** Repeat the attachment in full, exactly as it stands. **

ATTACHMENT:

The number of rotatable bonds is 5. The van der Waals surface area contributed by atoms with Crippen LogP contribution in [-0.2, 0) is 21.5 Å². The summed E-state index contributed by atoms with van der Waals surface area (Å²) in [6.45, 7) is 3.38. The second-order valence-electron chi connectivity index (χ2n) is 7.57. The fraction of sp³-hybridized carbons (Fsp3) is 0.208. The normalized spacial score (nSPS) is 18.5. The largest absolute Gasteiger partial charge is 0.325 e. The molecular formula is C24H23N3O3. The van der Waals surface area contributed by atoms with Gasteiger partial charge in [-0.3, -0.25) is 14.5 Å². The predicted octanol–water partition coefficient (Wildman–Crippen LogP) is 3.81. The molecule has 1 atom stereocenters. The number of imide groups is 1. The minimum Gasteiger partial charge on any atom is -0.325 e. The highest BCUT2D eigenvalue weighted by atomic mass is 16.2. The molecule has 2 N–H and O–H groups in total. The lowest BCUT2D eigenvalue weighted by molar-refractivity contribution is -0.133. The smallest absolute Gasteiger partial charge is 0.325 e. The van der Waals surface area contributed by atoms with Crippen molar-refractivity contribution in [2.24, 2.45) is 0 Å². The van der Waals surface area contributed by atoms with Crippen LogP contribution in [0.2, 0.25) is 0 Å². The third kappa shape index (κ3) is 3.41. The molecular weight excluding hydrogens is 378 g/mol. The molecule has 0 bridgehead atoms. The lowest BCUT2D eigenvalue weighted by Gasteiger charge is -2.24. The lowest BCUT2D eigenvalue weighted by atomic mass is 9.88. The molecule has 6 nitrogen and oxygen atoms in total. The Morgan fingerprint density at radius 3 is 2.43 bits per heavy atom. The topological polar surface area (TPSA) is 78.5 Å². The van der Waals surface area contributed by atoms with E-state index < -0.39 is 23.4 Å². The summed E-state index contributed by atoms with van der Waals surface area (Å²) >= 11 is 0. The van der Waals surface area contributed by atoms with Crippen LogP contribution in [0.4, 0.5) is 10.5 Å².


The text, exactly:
The number of rotatable bonds is 5. The van der Waals surface area contributed by atoms with Crippen LogP contribution in [-0.2, 0) is 21.5 Å². The summed E-state index contributed by atoms with van der Waals surface area (Å²) in [6.45, 7) is 3.38. The second-order valence-electron chi connectivity index (χ2n) is 7.57. The fraction of sp³-hybridized carbons (Fsp3) is 0.208. The normalized spacial score (nSPS) is 18.5. The largest absolute Gasteiger partial charge is 0.325 e. The molecular formula is C24H23N3O3. The van der Waals surface area contributed by atoms with Gasteiger partial charge in [-0.3, -0.25) is 14.5 Å². The predicted octanol–water partition coefficient (Wildman–Crippen LogP) is 3.81. The molecule has 1 atom stereocenters. The number of imide groups is 1. The minimum Gasteiger partial charge on any atom is -0.325 e. The highest BCUT2D eigenvalue weighted by atomic mass is 16.2. The molecule has 2 N–H and O–H groups in total. The lowest BCUT2D eigenvalue weighted by molar-refractivity contribution is -0.133. The smallest absolute Gasteiger partial charge is 0.325 e. The van der Waals surface area contributed by atoms with Crippen molar-refractivity contribution in [2.24, 2.45) is 0 Å². The van der Waals surface area contributed by atoms with Crippen LogP contribution in [0.2, 0.25) is 0 Å². The third kappa shape index (κ3) is 3.41. The molecular weight excluding hydrogens is 378 g/mol. The molecule has 0 bridgehead atoms. The lowest BCUT2D eigenvalue weighted by Gasteiger charge is -2.24. The lowest BCUT2D eigenvalue weighted by atomic mass is 9.88. The molecule has 6 nitrogen and oxygen atoms in total. The Morgan fingerprint density at radius 3 is 2.43 bits per heavy atom. The topological polar surface area (TPSA) is 78.5 Å². The van der Waals surface area contributed by atoms with E-state index < -0.39 is 23.4 Å². The summed E-state index contributed by atoms with van der Waals surface area (Å²) >= 11 is 0. The van der Waals surface area contributed by atoms with Crippen LogP contribution in [0.4, 0.5) is 10.5 Å².